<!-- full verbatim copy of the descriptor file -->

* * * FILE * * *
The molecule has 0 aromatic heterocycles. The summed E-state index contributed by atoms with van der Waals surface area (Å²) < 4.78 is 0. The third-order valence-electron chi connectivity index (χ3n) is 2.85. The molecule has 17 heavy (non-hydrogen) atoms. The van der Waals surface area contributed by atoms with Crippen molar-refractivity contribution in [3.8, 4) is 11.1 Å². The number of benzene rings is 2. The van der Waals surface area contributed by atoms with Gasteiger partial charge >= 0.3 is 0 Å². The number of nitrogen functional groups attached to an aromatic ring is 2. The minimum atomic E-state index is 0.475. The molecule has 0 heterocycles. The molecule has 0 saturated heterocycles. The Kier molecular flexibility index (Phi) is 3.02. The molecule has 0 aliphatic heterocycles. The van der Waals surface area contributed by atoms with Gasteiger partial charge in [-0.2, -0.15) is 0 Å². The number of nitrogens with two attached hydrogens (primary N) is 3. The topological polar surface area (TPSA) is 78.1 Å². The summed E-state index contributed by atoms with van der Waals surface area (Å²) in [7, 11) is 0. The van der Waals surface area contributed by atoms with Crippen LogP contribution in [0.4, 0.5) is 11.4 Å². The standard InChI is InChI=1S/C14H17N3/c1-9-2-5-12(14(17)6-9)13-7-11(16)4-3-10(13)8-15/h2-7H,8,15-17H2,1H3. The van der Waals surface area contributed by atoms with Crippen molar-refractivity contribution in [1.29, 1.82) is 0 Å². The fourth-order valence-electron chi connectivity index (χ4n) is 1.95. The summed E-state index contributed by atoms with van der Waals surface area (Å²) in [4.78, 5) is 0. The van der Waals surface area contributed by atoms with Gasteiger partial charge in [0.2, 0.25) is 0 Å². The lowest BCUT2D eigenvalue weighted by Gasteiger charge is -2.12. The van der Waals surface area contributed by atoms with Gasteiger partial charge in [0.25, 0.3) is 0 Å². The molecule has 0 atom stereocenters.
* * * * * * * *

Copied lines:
The molecule has 0 aromatic heterocycles. The summed E-state index contributed by atoms with van der Waals surface area (Å²) < 4.78 is 0. The third-order valence-electron chi connectivity index (χ3n) is 2.85. The molecule has 17 heavy (non-hydrogen) atoms. The van der Waals surface area contributed by atoms with Crippen molar-refractivity contribution in [3.8, 4) is 11.1 Å². The number of benzene rings is 2. The van der Waals surface area contributed by atoms with Gasteiger partial charge >= 0.3 is 0 Å². The number of nitrogen functional groups attached to an aromatic ring is 2. The minimum atomic E-state index is 0.475. The molecule has 0 heterocycles. The molecule has 0 saturated heterocycles. The Kier molecular flexibility index (Phi) is 3.02. The molecule has 0 aliphatic heterocycles. The van der Waals surface area contributed by atoms with Gasteiger partial charge in [-0.2, -0.15) is 0 Å². The number of nitrogens with two attached hydrogens (primary N) is 3. The topological polar surface area (TPSA) is 78.1 Å². The summed E-state index contributed by atoms with van der Waals surface area (Å²) in [7, 11) is 0. The van der Waals surface area contributed by atoms with Crippen LogP contribution in [0.4, 0.5) is 11.4 Å². The standard InChI is InChI=1S/C14H17N3/c1-9-2-5-12(14(17)6-9)13-7-11(16)4-3-10(13)8-15/h2-7H,8,15-17H2,1H3. The van der Waals surface area contributed by atoms with Crippen molar-refractivity contribution in [1.29, 1.82) is 0 Å². The fourth-order valence-electron chi connectivity index (χ4n) is 1.95. The summed E-state index contributed by atoms with van der Waals surface area (Å²) in [4.78, 5) is 0. The van der Waals surface area contributed by atoms with Gasteiger partial charge in [0.2, 0.25) is 0 Å². The lowest BCUT2D eigenvalue weighted by Gasteiger charge is -2.12. The van der Waals surface area contributed by atoms with Gasteiger partial charge in [0.25, 0.3) is 0 Å². The molecule has 0 atom stereocenters.